Post # 1
Or Big Brother, I guess there are some men on this board. 🙂 I have my matching interview this week with Big Brothers,Big Sisters! I’m so excited. I’m majoring in psychology and plan to do something with child psychology in the future. I’m not sure if I want to be a school counselor, or what I’d like to do, but this will definitely be good experience 🙂
Has anyone been a part of this program and how was it?
Post # 3
I was a Big Sister for a few months before my Little Sister’s family abruptly moved away… because their apartment building was condemned. I lost all contact with her at that point and was too emotionally drained to try again.
I was also a psychology major, and I had several friends who participated in this and similar programs with mixed results.
One common problem is that it’s hard to draw a line when it comes to appropriate behavior. More than one friend was taken advantage of by the family of their Little Brother/Sister. One friend of mine invited her Little Sister to swim, only to be loaded down with half a dozen other children to care for. One mom in particular repeatedly told the Big Sister that her children would not be able to eat that night unless BS got them all food. That might have been true, but that is a HUGE emotional and financial burden for a college student to handle. One friend was stolen from by his LB. And one unfortunate friend was even sued by her Little Sister’s family after being rear-ended while driving the kid somewhere!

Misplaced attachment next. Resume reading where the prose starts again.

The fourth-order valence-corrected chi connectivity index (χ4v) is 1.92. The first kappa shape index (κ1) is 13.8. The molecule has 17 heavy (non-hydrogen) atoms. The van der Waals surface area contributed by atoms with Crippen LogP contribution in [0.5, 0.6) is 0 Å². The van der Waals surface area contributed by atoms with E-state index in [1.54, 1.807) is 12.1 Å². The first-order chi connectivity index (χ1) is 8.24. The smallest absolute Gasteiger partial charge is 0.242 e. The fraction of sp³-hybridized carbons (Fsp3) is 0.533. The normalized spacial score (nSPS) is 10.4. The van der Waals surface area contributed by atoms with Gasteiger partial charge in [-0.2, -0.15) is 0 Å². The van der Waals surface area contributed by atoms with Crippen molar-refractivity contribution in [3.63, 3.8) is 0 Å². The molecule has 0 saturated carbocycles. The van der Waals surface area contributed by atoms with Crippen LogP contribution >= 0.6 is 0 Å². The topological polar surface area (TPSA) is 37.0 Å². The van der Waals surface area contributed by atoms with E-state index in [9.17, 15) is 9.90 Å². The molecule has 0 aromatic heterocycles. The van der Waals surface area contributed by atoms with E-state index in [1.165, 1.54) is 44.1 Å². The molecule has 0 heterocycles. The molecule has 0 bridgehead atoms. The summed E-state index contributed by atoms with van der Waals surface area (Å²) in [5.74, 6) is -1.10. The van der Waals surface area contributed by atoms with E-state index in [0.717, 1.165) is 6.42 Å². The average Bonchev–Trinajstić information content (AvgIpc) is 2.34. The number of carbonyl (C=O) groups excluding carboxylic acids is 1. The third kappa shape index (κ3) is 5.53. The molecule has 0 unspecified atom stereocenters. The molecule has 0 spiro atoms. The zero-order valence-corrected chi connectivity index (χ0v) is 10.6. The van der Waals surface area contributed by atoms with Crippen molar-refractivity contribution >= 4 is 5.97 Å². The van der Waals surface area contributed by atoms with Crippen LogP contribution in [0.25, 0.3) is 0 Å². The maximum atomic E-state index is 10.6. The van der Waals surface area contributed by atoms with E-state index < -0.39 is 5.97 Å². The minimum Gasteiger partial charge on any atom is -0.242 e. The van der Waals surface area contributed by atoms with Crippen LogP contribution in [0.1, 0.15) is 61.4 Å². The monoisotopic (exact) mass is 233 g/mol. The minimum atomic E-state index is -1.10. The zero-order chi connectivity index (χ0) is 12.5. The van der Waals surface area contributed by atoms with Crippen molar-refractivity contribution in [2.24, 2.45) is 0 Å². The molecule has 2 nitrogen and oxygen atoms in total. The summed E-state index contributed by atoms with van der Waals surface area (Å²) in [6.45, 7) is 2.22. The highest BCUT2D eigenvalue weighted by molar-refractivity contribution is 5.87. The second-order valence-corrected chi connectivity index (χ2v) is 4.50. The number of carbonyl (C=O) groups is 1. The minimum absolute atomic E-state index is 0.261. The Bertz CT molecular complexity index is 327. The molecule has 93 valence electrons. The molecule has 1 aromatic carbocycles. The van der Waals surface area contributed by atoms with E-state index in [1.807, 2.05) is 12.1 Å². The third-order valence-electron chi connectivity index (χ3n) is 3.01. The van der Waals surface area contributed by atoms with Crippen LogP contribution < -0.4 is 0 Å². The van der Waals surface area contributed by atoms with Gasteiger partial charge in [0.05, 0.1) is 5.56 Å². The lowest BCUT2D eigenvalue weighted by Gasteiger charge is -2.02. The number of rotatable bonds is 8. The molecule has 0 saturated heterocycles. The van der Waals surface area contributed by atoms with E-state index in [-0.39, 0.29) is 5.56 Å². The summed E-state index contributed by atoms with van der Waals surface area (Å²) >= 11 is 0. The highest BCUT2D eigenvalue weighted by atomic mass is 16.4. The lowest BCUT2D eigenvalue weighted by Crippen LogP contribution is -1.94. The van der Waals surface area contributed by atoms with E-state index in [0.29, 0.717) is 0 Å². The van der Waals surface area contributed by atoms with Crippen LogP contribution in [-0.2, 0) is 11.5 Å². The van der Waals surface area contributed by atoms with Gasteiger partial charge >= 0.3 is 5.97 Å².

That being said, I think the program is an amazing one. It has the potential to change kids lives as well as changing YOUR life. Personally, I never had any problems with my LS or her family. However, I would advise you to follow all the rules and suggestions they give you very carefully. Try to keep your activities limited to things that are public and free. It is not ever a good idea to have your LS come to your home or to give her presents. It sounds cruel, but it is crucial to invest in your LS emotionally, not financially. Emphasize educational and relational skills. Do arts and crafts, play board games, visit parks, go to museums… Listen to her, and always tell her how special and capable she is…
You have the potential to do so much good for this child. What you are doing is truly an amazing thing! It will not always be easy, but it will definitely be a good experience for someone who is considering school counseling as a career. Good luck!
Post # 4
@constellation: Great info! I have been thinking about being a Big Sister too.
Post # 5
I was a big sister for a year or so. I intentionally told them I was willing to work with an emotionally problematic child and the girl I had was really cool but she ended up having to live with her grandma in Kentucky because her mom lost custody. It was really sad, I keep meaning to go volunteer again. I don’t know why I keep putting it off =(
Post # 6
@constellation: A similar situation happened to my sister when she was a Big Sister; her LS moved away without telling anyone and she never saw her again. This is some great advice you have shared.
Post # 7
@constellation: Thank you so much! It’s good to know all that. The girl that was sued, did the family win? I know that’s a small part of your story but after the car accident I was in that’s one of my worst fears, getting into a wreck with someone else in the car..
Post # 8
@Mrs. Puffin: I’m not exactly sure how the trial worked out. I know it went on for ages, but I think they ended up settling outside of court because it got reeeally dirty (lots of lies and threats) and they were afraid of the reprecussions for my friend’s future career. The family of the LS definitely did end up with some money. It was ridiculous! I don’t think it’s a common enough problem that you need to worry about it; it’s just something to think about. I’m glad this info was useful to everyone. 🙂